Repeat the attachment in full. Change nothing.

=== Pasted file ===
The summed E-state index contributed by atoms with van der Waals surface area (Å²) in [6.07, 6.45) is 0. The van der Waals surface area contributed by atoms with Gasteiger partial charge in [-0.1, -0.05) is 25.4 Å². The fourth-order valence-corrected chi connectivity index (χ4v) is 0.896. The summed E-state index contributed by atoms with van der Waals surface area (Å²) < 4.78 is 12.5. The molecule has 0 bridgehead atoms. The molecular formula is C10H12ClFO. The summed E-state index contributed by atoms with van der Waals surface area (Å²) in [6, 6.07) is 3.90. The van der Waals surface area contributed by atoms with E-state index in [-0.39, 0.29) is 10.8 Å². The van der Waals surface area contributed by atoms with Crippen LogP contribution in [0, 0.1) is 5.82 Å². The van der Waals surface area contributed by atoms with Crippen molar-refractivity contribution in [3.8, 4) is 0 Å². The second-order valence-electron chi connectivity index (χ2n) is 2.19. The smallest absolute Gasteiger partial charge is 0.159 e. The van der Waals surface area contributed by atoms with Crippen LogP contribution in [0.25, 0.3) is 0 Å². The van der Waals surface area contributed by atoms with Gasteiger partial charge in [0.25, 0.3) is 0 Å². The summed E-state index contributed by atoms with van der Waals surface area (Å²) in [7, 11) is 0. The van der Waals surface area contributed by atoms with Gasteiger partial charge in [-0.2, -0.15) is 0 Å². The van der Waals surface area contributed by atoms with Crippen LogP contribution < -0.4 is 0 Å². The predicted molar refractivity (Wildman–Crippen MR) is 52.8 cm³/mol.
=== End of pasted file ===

The summed E-state index contributed by atoms with van der Waals surface area (Å²) in [6.07, 6.45) is 0. The van der Waals surface area contributed by atoms with Gasteiger partial charge in [-0.1, -0.05) is 25.4 Å². The fourth-order valence-corrected chi connectivity index (χ4v) is 0.896. The summed E-state index contributed by atoms with van der Waals surface area (Å²) < 4.78 is 12.5. The molecule has 0 bridgehead atoms. The molecular formula is C10H12ClFO. The summed E-state index contributed by atoms with van der Waals surface area (Å²) in [6, 6.07) is 3.90. The van der Waals surface area contributed by atoms with E-state index in [-0.39, 0.29) is 10.8 Å². The van der Waals surface area contributed by atoms with Crippen LogP contribution in [0, 0.1) is 5.82 Å². The van der Waals surface area contributed by atoms with Crippen molar-refractivity contribution in [3.8, 4) is 0 Å². The second-order valence-electron chi connectivity index (χ2n) is 2.19. The smallest absolute Gasteiger partial charge is 0.159 e. The van der Waals surface area contributed by atoms with Crippen LogP contribution in [0.25, 0.3) is 0 Å². The van der Waals surface area contributed by atoms with Gasteiger partial charge in [0.25, 0.3) is 0 Å². The summed E-state index contributed by atoms with van der Waals surface area (Å²) in [7, 11) is 0. The van der Waals surface area contributed by atoms with Gasteiger partial charge in [-0.2, -0.15) is 0 Å². The van der Waals surface area contributed by atoms with Crippen LogP contribution < -0.4 is 0 Å². The predicted molar refractivity (Wildman–Crippen MR) is 52.8 cm³/mol.